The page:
Why business leaders should embrace artificial intelligence


Artificial Intelligence is in media mania right now. However, beyond the hype and neon lights, it is clear that AI is becoming the new essential technology for business.

By Sebastiaan Vaessen, Head of Strategy, Naspers

Artificial Intelligence is in media mania right now.  However, beyond the hype and neon lights, it is clear that AI is becoming the new essential technology for business. If you have only just started thinking of being digital or being mobile-first  then you’re probably already behind the curve – business leaders will need to start thinking about how to become ‘AI-first’.

Artificial Intelligence at a tipping point – get ready for lift off
AI had a stunning breakthrough last year when Google DeepMind’s AlphaGo computer programme defeated the world GO champion. This achievement proved that AI is now able to complete complex tasks that would take people years to master. And indeed, Artificial Intelligence has already mastered a remarkable list of human tasks, ranging from translations to more creative undertakings like writing music and film scripts.

It is not hard to imagine the potential and relevance of AI for the world of business. Many businesses deploy consultants these days to help resolve the most critical and complex business decisions, often at significant cost over several months. AI can now do the work of hundreds of the brainiest people in a matter of seconds. At the current pace, AI will quickly establish itself as a critical technology running through every business process.

CEOs can’t afford to take a ‘wait-and-see’ approach; AI’s capabilities are at the tipping point of exponential adoption and impact. A combination of the plummeting cost of computer processing power, increasing availability of data, and democratization of open source machine learning tools, allow any company to become AI-enabled. These technologies are evolving so rapidly that you will struggle to catch up if you’re not on the ball already. As the Singularity Hub team would say: ‘Ignoring AI today is the equivalent of ignoring the rise of the Internet 15 years ago’.

Using AI to build your company’s defensive moat
Companies need a deep, defensive moat to fend off competition and develop a sustainable and profitable business. In recent times, scale and network effects were some of the principal sources of competitive advantage. Intelligence is the next battleground.
With the application of AI in the business world still nascent, deploying AI now can be a company’s secret weapon for growth. AI can help outsmart the competition - even competitors with previously considered unbeatable scale and network effects. Of course, the flipside is failing to place AI in your DNA today, and becoming obsolete tomorrow.

So where to start?

  • Get familiar with AI: The technologies underlying AI can be highly complex and technical, so start small by applying  AI to specific processes and decisions in your business context.
  • Prioritise opportunities to deepen your moat: Top AI talent is in very short supply, so it’s important to focus scarce AI resources where large pools of proprietary data can be deployed to improve the most critical business decisions and processes. Build a competitive edge through data advantage.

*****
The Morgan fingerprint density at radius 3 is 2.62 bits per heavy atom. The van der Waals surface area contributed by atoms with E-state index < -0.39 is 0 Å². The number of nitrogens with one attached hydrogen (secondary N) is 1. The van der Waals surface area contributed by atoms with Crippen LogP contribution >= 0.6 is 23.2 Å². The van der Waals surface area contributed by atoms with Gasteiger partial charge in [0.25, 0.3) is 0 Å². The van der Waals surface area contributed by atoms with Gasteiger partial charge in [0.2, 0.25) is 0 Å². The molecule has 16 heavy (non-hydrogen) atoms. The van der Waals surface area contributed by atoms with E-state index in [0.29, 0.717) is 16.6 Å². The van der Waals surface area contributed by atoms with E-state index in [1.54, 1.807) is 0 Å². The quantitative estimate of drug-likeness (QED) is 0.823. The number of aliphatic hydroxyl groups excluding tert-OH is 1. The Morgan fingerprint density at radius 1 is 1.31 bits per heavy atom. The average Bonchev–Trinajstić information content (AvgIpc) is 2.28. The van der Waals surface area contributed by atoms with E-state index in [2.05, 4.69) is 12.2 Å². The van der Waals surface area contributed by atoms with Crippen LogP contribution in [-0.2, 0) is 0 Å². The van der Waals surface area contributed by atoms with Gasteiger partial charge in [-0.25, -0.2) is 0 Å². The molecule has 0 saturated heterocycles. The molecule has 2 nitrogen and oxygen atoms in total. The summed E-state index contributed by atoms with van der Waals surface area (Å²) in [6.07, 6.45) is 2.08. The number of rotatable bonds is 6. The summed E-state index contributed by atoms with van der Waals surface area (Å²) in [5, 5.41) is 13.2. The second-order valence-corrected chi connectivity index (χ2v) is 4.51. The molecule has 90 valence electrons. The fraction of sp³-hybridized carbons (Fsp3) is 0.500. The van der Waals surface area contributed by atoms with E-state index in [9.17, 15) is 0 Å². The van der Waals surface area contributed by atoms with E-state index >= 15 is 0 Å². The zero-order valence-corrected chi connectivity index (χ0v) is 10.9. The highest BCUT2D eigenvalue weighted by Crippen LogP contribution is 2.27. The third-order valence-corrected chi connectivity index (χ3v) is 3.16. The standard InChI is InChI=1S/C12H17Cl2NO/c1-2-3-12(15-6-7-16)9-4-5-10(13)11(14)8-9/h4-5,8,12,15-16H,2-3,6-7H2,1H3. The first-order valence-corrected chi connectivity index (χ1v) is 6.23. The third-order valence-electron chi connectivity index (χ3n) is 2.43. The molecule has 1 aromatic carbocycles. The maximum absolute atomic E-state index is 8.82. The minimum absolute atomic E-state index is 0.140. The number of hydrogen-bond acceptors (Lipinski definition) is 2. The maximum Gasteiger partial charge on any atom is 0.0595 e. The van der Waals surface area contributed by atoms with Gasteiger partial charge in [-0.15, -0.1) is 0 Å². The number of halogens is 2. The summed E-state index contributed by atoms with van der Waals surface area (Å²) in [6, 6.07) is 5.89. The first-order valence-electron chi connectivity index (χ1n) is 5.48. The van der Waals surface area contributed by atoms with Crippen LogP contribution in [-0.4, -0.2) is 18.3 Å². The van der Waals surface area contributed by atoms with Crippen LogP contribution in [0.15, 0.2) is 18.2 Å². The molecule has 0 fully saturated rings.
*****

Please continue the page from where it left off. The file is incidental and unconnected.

• Invest in your data infrastructure: Data is the new oil. Many companies are sitting on enormous un-tapped data reserves, but they are often scattered and in incompatible data formats. Companies should invest to make sure they can extract as much value from their data as possible.
  • Don’t reinvent the wheel. A good data scientist can already do a lot using the open source AI tools made available by Amazon and Google. Leverage these to the max.
  • Set up your team and pilot projects: Talent is probably your biggest constraint, so set up your team and identify gaps. Invest in pilot schemes and be prepared to fail.

Prepare to fail
For all its potential, AI does have a ‘dark side’ to be aware of and get comfortable with. While AI algorithms perform the programmed tasks they master exponentially better than their human counterparts, they are still prone to gaffes. AI is not flawless and does make mistakes, albeit at a lower frequency than a human. For non-critical business tasks, such as advertising, and product recommendations, such mistakes might be considered tolerable. This can become more problematic, though, as AI becomes more critical to the heart of a business, for example, independently determining product pricing, or who is eligible for a loan. CEOs should allow for some (costly) failures.

Having to deal with wrong decisions is one thing (and arguably part of everyday life). Not being able to explain why a bad decision has been made is another. AI algorithms can be so complex that even engineers struggle to explain the underlying drivers of any given AI decision. AI is a black box and requires leaps of faith.  This can be highly unsettling, but CEOs must accommodate failure as the price of succeeding in the long run. Ultimately, AI is no longer a peripheral technology, but potentially the key to unlocking an organisation’s competitive advantage.

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